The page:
While state Rep. Jeff Irwin, D-Ann Arbor, praised Snyder’s goals for more energy efficiency, a renewed RPS program “is going to be a harder goal to accomplish,” particularly with the Republican-dominated Legislature.

“We’ve seen the power companies easily meet their (RPS) targets, we’ve seen renewable energy resources coming online at a much lower rate than anticipated and a lot of economic activity as a result of that,” Irwin said Wednesday.

Irwin has focused on energy policy during his time in the Legislature. Last year he introduced several bills meant to incentivize renewables, distributed generation and energy efficiency.

“This talk about maximizing the use of natural gas could certainly be used as a foil against additional improvements and investments in renewables,” he said.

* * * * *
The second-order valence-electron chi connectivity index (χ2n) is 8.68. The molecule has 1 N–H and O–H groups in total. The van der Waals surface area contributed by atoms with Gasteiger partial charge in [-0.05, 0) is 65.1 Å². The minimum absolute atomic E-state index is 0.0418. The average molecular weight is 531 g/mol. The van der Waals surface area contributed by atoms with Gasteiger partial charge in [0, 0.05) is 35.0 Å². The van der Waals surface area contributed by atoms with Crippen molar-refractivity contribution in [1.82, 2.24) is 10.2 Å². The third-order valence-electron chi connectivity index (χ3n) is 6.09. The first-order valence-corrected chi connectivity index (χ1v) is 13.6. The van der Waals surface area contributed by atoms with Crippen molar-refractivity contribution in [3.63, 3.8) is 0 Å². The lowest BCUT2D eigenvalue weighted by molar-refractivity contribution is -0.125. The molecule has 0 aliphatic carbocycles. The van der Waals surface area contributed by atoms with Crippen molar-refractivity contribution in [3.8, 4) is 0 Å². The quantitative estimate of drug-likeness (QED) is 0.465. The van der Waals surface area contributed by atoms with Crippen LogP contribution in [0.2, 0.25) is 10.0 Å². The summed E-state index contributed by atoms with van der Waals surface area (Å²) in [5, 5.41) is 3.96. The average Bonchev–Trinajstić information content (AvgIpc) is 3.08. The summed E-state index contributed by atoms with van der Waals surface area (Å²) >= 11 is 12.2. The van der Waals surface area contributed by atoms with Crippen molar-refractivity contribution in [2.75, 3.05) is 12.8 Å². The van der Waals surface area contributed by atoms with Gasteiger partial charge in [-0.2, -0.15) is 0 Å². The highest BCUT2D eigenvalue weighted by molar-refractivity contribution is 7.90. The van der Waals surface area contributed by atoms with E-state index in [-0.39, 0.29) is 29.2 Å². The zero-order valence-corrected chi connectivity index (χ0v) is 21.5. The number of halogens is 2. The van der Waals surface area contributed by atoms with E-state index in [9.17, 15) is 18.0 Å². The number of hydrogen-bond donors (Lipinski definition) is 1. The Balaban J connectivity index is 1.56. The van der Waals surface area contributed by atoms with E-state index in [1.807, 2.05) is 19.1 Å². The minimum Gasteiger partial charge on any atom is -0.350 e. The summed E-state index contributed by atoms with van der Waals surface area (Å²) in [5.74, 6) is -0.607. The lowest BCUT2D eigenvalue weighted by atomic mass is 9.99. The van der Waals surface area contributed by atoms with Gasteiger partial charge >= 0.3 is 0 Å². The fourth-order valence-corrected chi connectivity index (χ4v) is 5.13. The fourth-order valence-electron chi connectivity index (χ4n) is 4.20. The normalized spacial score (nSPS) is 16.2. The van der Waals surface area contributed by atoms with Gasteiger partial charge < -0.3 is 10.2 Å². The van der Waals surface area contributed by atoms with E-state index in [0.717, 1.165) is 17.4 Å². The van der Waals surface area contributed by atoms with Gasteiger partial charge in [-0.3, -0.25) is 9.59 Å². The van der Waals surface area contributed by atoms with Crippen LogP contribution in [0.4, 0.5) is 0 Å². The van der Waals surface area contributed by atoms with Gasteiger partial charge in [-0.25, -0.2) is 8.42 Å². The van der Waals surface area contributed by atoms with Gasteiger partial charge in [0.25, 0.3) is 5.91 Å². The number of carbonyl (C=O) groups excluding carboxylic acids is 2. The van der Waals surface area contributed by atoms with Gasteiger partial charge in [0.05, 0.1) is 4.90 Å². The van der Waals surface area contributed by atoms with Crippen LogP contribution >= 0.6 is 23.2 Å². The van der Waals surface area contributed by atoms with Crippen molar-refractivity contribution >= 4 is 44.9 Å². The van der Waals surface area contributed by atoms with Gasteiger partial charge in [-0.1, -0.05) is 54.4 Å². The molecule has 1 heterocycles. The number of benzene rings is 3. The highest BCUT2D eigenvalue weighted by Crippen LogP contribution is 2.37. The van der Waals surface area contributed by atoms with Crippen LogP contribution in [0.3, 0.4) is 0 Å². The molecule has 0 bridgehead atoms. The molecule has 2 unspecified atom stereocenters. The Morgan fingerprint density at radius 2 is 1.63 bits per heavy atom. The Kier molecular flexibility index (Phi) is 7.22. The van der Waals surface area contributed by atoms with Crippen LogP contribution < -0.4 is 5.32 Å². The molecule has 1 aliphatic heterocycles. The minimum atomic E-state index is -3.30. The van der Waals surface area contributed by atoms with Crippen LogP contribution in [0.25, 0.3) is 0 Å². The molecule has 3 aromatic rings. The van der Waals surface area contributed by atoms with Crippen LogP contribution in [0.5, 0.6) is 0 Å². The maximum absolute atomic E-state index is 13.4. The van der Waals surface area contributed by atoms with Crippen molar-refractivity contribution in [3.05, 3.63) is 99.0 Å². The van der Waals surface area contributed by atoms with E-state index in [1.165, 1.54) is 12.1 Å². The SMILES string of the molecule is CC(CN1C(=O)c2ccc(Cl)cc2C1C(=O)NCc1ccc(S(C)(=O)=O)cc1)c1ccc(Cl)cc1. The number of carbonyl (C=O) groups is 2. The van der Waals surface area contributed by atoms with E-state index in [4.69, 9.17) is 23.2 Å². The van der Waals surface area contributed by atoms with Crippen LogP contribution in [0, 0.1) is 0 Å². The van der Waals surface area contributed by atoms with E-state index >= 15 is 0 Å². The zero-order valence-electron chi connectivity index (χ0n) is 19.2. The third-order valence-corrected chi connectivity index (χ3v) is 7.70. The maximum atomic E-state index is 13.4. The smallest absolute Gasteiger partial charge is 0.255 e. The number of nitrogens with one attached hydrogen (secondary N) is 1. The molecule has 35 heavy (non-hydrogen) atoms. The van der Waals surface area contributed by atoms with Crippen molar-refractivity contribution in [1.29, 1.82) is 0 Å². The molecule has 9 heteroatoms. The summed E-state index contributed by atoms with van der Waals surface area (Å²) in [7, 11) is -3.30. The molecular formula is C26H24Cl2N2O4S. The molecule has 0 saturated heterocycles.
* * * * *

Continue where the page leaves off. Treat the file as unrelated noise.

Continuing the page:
According to recent research from the University of Michigan’s Energy Institute, Michigan could achieve 25 percent renewables by 2025, costing the average household $2.60 a month.

So far, it’s unclear what policy changes could emerge from Snyder’s goals and work being done on revising the 2008 renewable energy law in the Senate Energy and Technology Committee. The committee chair, Republican Sen. Mike Nofs, has implied a heavy reliance on natural gas through his preference for a newly devised “clean energy standard,” would include natural gas.

“If we go that route,” Irwin said, “it would be disastrous to the economic opportunities for wind, solar, geothermal heating and other things. I think that’s a real threat. … I definitely have some concerns about whether we’ll continue in being successful in growing the renewable portfolio or whether we’ll give in to the interests of fossil fuel companies that want very much to control their share of the market.”